Harry Hobbs

Harry Hobbs

PhD Candidate, University of New South Wales; Lionel Murphy Postgraduate Endowment Scholar

BA LLB (Hons 1), GDLP (ANU); LLM in International Legal Studies (NYU) 

 

Contact details:

 

Email: h.hobbs@unsw.edu.au

 

Biography
Harry is a PhD Candidate at the University of New South Wales, and Lionel Murphy Postgraduate Endowment Scholar. Before starting his PhD, Harry was a Principal Research Officer in the Parliamentary Joint Committee on Human Rights. He has also worked as a Human Rights Legal and Policy Adviser at the ACT Human Rights Commission and as the Legal Research Officer at the High Court of Australia. He has taught public law, international law, and private law subjects as a Sessional Tutor at the Australian National University, and public law as the Garth Nettheim Doctoral Teaching Fellow at UNSW.

 

Harry’s doctoral thesis draws on the contemporary debate concerning constitutional recognition of Aboriginal and Torres Strait Islander peoples, but examines this issue from the perspective of democratic theory. It explores what political and legal institutions and processes democratic theory suggests should exist to provide Indigenous peoples with the capacity to have their interests heard in the processes of government. It then assesses these against the aspirations of Indigenous peoples, asking whether theory is sensitive to their distinctive position. Comparative study of the Aboriginal and Torres Strait Islander Commission, the Norwegian Sami Parliament, and the territory of Nunavut in Canada builds on this theoretical discussion. The combination of theory and practice will suggest principles to design Indigenous-specific legal and political institutions.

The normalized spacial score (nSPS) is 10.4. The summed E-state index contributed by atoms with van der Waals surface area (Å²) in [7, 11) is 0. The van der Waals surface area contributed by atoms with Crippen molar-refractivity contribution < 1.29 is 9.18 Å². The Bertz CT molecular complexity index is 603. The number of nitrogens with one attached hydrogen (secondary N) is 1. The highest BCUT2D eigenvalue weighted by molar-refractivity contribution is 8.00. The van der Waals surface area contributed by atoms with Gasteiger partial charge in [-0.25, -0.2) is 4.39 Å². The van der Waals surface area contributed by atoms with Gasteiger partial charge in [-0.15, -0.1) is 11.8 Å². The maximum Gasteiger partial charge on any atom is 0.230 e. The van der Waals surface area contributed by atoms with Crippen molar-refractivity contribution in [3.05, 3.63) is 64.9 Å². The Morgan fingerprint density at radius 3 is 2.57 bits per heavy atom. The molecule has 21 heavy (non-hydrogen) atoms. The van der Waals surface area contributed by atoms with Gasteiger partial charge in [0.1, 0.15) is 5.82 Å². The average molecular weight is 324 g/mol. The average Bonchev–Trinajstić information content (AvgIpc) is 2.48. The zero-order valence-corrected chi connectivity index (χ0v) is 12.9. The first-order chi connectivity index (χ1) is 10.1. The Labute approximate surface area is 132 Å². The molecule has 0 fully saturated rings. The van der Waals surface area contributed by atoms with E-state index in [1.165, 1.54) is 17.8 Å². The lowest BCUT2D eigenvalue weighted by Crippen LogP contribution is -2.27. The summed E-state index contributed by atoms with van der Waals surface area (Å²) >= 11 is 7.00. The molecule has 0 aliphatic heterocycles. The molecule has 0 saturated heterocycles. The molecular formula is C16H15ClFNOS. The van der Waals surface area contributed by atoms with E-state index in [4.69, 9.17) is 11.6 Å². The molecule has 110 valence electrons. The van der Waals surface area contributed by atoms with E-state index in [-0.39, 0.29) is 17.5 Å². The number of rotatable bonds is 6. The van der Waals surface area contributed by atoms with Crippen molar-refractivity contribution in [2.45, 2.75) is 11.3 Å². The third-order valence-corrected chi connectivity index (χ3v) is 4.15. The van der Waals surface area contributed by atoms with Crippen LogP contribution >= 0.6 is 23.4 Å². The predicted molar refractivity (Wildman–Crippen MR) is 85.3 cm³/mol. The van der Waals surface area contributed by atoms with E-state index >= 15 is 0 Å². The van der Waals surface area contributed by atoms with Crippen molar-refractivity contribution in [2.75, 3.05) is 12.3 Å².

Selected publications

 

Harry Hobbs, Andrew Lynch and George Williams ‘The High Court under Chief Justice Robert French’ (2017) 91 Australian Law Journal 53-71

 

Harry Hobbs, ‘Revisiting the Scope of the Race Power after McCloy’ (2016) 27 Public Law Review 264-270

 

Harry Hobbs, ‘Locating the Logic of Transitional Justice in Liberal Democracies: Native Title in Australia’ (2016) 39 UNSW Law Journal 512-552

 

Harry Hobbs and Andrew trotter, 'How far have we really come? Civil and political rights in Queensland' (2013) 25 Bond Law Review 166-203

 

You can find Harry’s publications here

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